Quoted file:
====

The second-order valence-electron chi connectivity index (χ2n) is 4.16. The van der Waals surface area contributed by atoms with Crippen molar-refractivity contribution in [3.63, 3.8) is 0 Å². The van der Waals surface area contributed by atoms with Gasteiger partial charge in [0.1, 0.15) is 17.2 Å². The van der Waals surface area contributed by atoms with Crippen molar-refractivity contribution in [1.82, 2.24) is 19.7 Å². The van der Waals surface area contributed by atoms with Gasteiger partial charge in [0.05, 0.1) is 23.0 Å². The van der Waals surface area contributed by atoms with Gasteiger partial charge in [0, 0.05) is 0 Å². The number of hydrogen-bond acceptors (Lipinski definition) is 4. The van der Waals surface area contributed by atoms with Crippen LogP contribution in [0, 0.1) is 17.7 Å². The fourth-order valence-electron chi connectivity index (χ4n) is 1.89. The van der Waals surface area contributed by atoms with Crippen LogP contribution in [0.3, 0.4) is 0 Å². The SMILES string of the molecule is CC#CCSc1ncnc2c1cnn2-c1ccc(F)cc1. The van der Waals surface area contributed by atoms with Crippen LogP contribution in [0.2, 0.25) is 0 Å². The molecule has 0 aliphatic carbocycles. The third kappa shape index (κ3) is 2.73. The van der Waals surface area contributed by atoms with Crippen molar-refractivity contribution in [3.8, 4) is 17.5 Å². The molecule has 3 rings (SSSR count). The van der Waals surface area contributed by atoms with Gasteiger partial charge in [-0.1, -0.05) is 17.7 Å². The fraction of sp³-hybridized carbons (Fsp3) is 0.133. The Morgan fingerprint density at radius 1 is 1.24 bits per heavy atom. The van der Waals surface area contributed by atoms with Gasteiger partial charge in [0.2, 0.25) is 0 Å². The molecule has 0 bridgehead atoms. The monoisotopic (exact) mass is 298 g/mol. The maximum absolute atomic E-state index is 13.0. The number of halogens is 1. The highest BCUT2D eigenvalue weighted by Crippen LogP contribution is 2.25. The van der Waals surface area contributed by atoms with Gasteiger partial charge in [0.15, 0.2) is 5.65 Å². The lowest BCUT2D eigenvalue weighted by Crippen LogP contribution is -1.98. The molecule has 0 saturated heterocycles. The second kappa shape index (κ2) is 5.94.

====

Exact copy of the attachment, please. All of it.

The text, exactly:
The second-order valence-electron chi connectivity index (χ2n) is 4.16. The van der Waals surface area contributed by atoms with Crippen molar-refractivity contribution in [3.63, 3.8) is 0 Å². The van der Waals surface area contributed by atoms with Gasteiger partial charge in [0.1, 0.15) is 17.2 Å². The van der Waals surface area contributed by atoms with Crippen molar-refractivity contribution in [1.82, 2.24) is 19.7 Å². The van der Waals surface area contributed by atoms with Gasteiger partial charge in [0.05, 0.1) is 23.0 Å². The van der Waals surface area contributed by atoms with Gasteiger partial charge in [0, 0.05) is 0 Å². The number of hydrogen-bond acceptors (Lipinski definition) is 4. The van der Waals surface area contributed by atoms with Crippen LogP contribution in [0, 0.1) is 17.7 Å². The fourth-order valence-electron chi connectivity index (χ4n) is 1.89. The van der Waals surface area contributed by atoms with Crippen LogP contribution in [0.3, 0.4) is 0 Å². The SMILES string of the molecule is CC#CCSc1ncnc2c1cnn2-c1ccc(F)cc1. The van der Waals surface area contributed by atoms with Crippen LogP contribution in [0.2, 0.25) is 0 Å². The molecule has 0 aliphatic carbocycles. The third kappa shape index (κ3) is 2.73. The van der Waals surface area contributed by atoms with Crippen molar-refractivity contribution in [3.8, 4) is 17.5 Å². The molecule has 3 rings (SSSR count). The van der Waals surface area contributed by atoms with Gasteiger partial charge in [-0.1, -0.05) is 17.7 Å². The fraction of sp³-hybridized carbons (Fsp3) is 0.133. The Morgan fingerprint density at radius 1 is 1.24 bits per heavy atom. The van der Waals surface area contributed by atoms with Gasteiger partial charge in [0.2, 0.25) is 0 Å². The molecule has 0 bridgehead atoms. The monoisotopic (exact) mass is 298 g/mol. The maximum absolute atomic E-state index is 13.0. The number of halogens is 1. The highest BCUT2D eigenvalue weighted by Crippen LogP contribution is 2.25. The van der Waals surface area contributed by atoms with Gasteiger partial charge in [0.15, 0.2) is 5.65 Å². The lowest BCUT2D eigenvalue weighted by Crippen LogP contribution is -1.98. The molecule has 0 saturated heterocycles. The second kappa shape index (κ2) is 5.94.